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Body mass index vs deuterium dilution method for establishing childhood obesity prevalence, Ghana, Kenya, Mauritius, Morocco, Namibia, Senegal, Tunisia and United Republic of Tanzania

Diouf, Adama and Adom, Theodosia and Aouidet, Abdel and El Hamdouchi, Asmaa and Joonas, Noorjehan I and Loechl, Cornelia U and Leyna, Germana H and Mbithe, Dorcus and Moleah, Thabisile and Monyeki, Andries and Nashandi, Hilde Liisa and Reilly, John J and Somda, Serge MA (2018) Body mass index vs deuterium dilution method for establishing childhood obesity prevalence, Ghana, Kenya, Mauritius, Morocco, Namibia, Senegal, Tunisia and United Republic of Tanzania. Bulletin of the World Health Organization, 96. pp. 772-781. ISSN 1564-0604

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    Abstract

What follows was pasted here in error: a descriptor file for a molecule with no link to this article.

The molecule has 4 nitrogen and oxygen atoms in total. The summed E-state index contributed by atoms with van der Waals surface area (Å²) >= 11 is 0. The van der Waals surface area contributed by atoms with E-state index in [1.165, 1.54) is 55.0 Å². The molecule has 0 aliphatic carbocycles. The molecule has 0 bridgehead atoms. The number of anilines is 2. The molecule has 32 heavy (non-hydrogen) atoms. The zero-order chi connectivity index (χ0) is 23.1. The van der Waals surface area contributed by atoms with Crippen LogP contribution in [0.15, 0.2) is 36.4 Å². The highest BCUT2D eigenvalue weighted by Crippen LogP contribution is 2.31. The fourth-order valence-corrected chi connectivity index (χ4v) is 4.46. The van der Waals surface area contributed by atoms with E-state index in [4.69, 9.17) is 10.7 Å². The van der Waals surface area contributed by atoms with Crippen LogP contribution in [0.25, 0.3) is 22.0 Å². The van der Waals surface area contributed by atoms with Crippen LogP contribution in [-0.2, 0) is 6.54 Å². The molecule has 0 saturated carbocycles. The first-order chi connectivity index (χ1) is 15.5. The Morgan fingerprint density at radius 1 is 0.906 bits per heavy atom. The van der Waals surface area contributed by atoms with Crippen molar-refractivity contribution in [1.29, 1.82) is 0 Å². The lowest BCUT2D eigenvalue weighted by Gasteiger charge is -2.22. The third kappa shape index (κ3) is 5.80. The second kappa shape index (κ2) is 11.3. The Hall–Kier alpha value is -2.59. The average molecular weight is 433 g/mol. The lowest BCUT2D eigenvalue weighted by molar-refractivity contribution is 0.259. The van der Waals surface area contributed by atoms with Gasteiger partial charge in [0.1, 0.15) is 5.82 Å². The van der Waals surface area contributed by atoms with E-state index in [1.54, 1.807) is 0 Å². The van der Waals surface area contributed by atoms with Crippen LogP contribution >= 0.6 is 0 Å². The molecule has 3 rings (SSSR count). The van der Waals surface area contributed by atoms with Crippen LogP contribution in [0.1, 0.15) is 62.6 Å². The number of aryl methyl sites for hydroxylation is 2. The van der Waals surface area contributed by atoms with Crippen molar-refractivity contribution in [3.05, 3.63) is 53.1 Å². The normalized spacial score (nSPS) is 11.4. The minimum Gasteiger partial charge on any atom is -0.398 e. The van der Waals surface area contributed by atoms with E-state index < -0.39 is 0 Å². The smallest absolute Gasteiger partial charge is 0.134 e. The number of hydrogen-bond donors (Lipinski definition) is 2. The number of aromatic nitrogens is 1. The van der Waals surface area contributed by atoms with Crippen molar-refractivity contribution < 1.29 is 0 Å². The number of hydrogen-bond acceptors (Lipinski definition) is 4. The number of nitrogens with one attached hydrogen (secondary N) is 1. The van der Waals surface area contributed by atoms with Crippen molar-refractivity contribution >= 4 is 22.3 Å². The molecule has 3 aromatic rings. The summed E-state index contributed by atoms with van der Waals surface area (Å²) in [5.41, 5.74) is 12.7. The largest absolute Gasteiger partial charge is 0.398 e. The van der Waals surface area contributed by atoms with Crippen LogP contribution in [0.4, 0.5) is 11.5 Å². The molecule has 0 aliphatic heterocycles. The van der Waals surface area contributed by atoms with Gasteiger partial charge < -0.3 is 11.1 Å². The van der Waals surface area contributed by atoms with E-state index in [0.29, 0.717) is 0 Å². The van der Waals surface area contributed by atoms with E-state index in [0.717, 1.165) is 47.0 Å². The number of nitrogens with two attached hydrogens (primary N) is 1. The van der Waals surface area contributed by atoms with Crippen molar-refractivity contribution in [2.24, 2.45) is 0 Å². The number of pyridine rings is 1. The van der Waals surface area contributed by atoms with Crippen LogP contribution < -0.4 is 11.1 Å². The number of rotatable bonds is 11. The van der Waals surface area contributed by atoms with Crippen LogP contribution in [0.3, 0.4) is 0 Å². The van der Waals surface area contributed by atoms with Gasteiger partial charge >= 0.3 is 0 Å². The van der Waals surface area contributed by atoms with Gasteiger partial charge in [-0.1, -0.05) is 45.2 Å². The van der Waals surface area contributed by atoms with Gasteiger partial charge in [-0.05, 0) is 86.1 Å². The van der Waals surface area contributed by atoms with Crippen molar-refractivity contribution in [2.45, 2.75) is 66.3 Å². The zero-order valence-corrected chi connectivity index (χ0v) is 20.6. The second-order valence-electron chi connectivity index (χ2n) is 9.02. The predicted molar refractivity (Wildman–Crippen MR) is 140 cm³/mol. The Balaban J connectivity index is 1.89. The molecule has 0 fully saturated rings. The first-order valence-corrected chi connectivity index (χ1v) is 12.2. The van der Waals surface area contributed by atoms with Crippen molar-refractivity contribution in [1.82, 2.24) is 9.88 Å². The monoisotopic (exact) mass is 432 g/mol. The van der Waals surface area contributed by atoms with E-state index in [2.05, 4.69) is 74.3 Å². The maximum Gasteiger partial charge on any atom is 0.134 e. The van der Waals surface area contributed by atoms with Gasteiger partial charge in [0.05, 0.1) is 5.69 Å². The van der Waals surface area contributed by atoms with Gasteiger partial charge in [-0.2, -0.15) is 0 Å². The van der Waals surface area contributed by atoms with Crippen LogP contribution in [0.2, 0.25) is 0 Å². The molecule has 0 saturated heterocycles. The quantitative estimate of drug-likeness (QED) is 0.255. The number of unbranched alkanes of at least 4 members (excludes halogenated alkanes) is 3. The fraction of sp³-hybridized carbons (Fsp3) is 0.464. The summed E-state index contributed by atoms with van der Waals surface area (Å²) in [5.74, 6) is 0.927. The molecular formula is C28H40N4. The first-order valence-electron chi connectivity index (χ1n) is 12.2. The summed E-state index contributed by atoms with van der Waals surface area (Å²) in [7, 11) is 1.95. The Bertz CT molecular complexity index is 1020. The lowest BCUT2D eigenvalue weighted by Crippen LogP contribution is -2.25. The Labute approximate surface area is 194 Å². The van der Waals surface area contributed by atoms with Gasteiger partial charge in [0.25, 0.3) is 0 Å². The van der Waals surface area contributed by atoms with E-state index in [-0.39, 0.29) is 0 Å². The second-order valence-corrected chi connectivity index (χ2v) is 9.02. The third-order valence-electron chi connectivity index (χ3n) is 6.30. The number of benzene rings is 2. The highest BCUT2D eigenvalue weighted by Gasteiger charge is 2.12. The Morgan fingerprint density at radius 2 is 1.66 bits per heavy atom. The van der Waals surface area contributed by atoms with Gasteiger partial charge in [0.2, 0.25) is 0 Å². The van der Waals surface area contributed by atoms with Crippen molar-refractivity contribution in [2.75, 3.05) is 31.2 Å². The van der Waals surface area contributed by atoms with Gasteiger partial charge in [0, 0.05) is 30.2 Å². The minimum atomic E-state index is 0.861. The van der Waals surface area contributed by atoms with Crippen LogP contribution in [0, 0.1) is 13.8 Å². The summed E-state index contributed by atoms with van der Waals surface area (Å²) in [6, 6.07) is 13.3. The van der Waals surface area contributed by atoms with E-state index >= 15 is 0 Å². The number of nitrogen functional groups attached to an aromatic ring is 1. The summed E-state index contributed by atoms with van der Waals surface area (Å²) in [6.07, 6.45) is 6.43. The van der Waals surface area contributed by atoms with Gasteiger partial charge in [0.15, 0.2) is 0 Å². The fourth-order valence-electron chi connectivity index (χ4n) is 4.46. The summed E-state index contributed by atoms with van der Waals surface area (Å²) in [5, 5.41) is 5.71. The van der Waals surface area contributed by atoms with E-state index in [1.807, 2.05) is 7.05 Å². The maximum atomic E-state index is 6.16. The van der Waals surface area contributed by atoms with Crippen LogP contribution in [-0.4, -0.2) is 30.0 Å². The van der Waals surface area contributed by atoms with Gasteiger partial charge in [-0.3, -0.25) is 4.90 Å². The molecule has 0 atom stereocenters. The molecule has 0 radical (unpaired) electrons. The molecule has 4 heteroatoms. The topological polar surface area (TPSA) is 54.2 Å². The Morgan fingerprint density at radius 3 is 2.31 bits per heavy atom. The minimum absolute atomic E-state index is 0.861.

Objective -- To compare the World Health Organization (WHO) body mass index (BMI)-for-age definition of obesity against measured body fatness in African children. Methods -- In a prospective multicentre study over 2013 to 2017, we recruited 1516 participants aged 8 to 11 years old from urban areas of eight countries (Ghana, Kenya, Mauritius, Morocco, Namibia, Senegal, Tunisia and United Republic of Tanzania). We measured height and weight and calculated BMI-for-age using WHO standards. We measured body fatness using the deuterium dilution method and defined excessive body fat percentage as > 25% in boys and > 30% in girls. We calculated the sensitivity and specificity of BMI z-score > +2.00 standard deviations (SD) and used receiver operating characteristic analysis and the Youden index to determine the optimal BMI z-score cut-off for classifying excessive fatness. Findings -- The prevalence of excessive fatness was over three times higher than BMI-for-age-defined obesity: 29.1% (95% CI: 26.8 to 31.4; 441 children) versus 8.8% (95% CI: 7.5 to 10.4; 134 children). The sensitivity of BMI z-score > +2.00 SD was low (29.7%, 95% CI: 25.5 to 34.2) and specificity was high (99.7%, 95% CI: 99.2 to 99.9). The receiver operating characteristic analysis found that a BMI z-score +0.58 SD would optimize sensitivity, and at this cut-off the area under the curve was 0.86, sensitivity 71.9% (95% CI: 67.4 to 76.0) and specificity 91.1% (95% CI: 89.2 to 92.7). Conclusion -- While BMI remains a practical tool for obesity surveillance, it underestimates excessive fatness and this should be considered when planning future African responses to the childhood obesity pandemic.